By Alan Mozes
WEDNESDAY, Dec. 20, 2017 (HealthDay News) -- Children who inhale coarse particles -- like dust, sand or even rubber emissions from tires -- increase their chances of developing serious asthma, new research indicates.
The finding comes from the analysis of data on 8 million young people, 5 to 20 years old, in 34 U.S. states.
It focused on the impact of their exposure to tiny bits of so-called "coarse" matter that are far thinner than a human hair.
In the end, investigators from the Johns Hopkins School of Medicine determined that the more a child is exposed to such coarse matter, the more their asthma risk increased.
"Regulation and monitoring of this part of air pollution may need to be considered," study first author Dr. Corinne Keet said in a news release from Johns Hopkins Medicine. She is an associated professor of pediatrics at the medical school.
Specifically, Keet and colleagues tallied the amount of coarse particles in the air from various neighborhoods, measured in micrograms of particles per cubic meter of air. For each increase in microgram/cubic meter of particulate matter, asthma risk went up by 0.6 percent, the researchers found.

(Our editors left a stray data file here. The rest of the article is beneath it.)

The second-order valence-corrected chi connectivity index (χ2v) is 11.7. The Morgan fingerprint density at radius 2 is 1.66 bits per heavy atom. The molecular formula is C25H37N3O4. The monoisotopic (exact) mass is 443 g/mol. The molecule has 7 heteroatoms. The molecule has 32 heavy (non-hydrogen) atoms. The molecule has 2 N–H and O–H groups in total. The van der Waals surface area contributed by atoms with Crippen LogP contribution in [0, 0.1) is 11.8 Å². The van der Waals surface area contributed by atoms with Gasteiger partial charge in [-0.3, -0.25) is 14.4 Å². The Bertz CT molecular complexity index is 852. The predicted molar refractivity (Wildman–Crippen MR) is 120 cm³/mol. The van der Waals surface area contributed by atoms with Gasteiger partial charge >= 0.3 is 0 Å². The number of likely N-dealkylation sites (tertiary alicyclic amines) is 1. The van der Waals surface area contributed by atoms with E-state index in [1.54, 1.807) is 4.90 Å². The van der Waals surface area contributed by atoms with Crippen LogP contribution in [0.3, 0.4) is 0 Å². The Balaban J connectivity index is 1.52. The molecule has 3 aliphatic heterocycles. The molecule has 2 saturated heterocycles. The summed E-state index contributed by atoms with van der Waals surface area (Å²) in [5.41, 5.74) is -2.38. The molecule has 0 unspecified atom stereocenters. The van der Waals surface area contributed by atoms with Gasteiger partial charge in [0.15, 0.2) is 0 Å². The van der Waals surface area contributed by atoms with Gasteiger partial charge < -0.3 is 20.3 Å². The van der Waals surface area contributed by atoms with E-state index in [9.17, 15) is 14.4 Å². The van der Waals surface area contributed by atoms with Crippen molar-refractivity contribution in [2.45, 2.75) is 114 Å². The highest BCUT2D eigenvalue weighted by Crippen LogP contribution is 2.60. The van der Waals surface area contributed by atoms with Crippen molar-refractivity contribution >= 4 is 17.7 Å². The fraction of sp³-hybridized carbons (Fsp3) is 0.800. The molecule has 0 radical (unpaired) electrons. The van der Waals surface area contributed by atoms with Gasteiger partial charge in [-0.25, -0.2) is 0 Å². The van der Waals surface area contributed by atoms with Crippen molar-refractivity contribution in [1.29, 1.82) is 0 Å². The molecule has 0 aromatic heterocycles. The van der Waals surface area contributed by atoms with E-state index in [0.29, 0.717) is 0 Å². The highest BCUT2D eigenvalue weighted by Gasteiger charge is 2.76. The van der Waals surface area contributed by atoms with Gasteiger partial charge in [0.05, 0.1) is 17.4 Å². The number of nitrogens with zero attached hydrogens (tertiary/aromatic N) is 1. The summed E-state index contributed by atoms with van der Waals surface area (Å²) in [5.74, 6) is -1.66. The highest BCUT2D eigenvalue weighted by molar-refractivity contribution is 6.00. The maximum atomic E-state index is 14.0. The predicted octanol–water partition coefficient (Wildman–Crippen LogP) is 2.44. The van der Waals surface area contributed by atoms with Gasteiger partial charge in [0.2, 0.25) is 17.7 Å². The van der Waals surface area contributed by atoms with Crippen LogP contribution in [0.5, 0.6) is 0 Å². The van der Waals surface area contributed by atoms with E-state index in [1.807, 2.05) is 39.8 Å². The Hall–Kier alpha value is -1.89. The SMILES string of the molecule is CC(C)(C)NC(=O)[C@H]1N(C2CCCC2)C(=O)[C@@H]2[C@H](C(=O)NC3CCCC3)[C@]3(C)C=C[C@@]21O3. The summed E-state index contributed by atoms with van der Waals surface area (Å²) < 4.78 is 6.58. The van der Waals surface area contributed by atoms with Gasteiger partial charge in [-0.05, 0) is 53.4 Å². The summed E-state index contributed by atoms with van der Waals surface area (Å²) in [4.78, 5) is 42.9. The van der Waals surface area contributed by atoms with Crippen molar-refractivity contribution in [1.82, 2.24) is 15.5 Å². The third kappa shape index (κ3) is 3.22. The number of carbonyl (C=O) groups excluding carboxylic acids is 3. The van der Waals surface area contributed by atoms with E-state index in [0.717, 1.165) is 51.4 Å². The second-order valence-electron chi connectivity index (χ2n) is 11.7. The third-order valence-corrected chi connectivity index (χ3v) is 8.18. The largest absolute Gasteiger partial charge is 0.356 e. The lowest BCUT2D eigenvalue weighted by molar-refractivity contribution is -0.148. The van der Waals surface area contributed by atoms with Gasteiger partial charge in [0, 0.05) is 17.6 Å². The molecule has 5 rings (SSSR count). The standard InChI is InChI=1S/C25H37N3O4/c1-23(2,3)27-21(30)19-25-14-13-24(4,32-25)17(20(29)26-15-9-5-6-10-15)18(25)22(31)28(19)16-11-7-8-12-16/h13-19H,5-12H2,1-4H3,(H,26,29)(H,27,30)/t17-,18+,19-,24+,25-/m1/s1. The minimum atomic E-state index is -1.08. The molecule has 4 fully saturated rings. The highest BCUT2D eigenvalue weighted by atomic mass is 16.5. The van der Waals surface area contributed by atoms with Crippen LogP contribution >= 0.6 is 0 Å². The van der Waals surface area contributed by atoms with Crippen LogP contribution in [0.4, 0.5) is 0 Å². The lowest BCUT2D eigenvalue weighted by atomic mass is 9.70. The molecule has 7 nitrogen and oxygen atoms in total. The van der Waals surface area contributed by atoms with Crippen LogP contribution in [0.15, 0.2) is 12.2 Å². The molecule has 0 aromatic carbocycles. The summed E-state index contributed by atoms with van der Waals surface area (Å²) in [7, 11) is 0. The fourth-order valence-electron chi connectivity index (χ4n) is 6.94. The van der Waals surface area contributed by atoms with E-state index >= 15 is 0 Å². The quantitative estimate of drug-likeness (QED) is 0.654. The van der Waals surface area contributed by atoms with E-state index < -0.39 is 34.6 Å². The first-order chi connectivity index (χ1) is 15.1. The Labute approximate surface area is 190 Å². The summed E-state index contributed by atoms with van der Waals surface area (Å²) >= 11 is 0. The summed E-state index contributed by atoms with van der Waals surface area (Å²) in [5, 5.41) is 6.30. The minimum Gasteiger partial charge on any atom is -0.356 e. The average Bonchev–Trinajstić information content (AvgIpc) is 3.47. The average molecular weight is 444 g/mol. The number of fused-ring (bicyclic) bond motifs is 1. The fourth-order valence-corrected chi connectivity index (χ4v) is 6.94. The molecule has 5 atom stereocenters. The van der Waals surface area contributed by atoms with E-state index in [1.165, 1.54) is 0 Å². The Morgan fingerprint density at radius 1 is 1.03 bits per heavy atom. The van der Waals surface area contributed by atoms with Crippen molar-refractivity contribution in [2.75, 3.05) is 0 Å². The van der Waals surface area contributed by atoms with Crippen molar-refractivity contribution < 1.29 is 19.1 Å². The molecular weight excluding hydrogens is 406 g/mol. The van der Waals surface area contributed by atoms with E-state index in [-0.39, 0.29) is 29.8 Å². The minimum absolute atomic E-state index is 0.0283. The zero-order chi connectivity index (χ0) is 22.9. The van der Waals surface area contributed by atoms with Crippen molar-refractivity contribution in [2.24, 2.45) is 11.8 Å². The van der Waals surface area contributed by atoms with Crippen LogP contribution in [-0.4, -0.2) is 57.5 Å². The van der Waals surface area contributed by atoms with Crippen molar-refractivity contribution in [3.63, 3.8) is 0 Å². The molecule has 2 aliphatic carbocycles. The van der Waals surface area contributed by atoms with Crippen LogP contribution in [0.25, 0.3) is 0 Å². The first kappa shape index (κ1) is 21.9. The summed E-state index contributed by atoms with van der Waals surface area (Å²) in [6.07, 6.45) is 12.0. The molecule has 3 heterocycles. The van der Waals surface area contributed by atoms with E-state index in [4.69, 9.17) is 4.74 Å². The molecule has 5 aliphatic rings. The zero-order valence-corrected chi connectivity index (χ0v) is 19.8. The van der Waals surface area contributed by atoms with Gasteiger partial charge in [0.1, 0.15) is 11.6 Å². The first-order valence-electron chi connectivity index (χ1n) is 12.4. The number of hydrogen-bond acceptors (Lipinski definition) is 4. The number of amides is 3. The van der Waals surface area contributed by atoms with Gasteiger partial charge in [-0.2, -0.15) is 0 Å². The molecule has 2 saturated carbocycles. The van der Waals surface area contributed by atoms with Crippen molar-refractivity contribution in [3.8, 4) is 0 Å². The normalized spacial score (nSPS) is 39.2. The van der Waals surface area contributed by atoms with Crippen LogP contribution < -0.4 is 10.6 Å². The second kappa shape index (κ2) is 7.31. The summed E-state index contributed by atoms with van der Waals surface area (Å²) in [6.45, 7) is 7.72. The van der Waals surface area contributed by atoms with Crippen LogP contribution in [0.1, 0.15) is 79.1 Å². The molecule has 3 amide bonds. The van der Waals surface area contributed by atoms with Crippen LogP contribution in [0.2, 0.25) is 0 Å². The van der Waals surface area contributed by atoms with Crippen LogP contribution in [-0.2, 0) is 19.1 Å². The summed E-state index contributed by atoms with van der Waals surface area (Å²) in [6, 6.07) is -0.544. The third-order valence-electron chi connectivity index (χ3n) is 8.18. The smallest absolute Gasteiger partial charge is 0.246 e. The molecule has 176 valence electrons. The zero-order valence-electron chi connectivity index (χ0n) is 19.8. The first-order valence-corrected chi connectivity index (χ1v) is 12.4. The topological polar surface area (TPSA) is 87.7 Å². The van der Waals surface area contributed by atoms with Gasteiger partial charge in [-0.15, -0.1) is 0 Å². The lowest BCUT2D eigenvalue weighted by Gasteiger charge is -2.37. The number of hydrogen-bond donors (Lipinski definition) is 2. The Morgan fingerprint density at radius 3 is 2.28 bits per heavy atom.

Each additional increase of exposure also upped the likelihood of an emergency room visit for an asthma-related concern by 1.7 percent and asthma-driven hospitalizations by 2.3 percent.
Children 11 years old or younger appeared to be particularly vulnerable to such exposure -- perhaps because they spend more time outdoors and their lungs are still developing at that age, the researchers said.
An estimated 7.1 million children currently have asthma, making it the most common chronic pediatric illness, the researchers noted.
Their findings were published online Dec. 15 in the American Journal of Respiratory and Critical Care Medicine.
The U.S. National Heart, Lung, and Blood Institute has more on asthma.
SOURCE: Johns Hopkins Medicine, news release, Dec. 12, 2017
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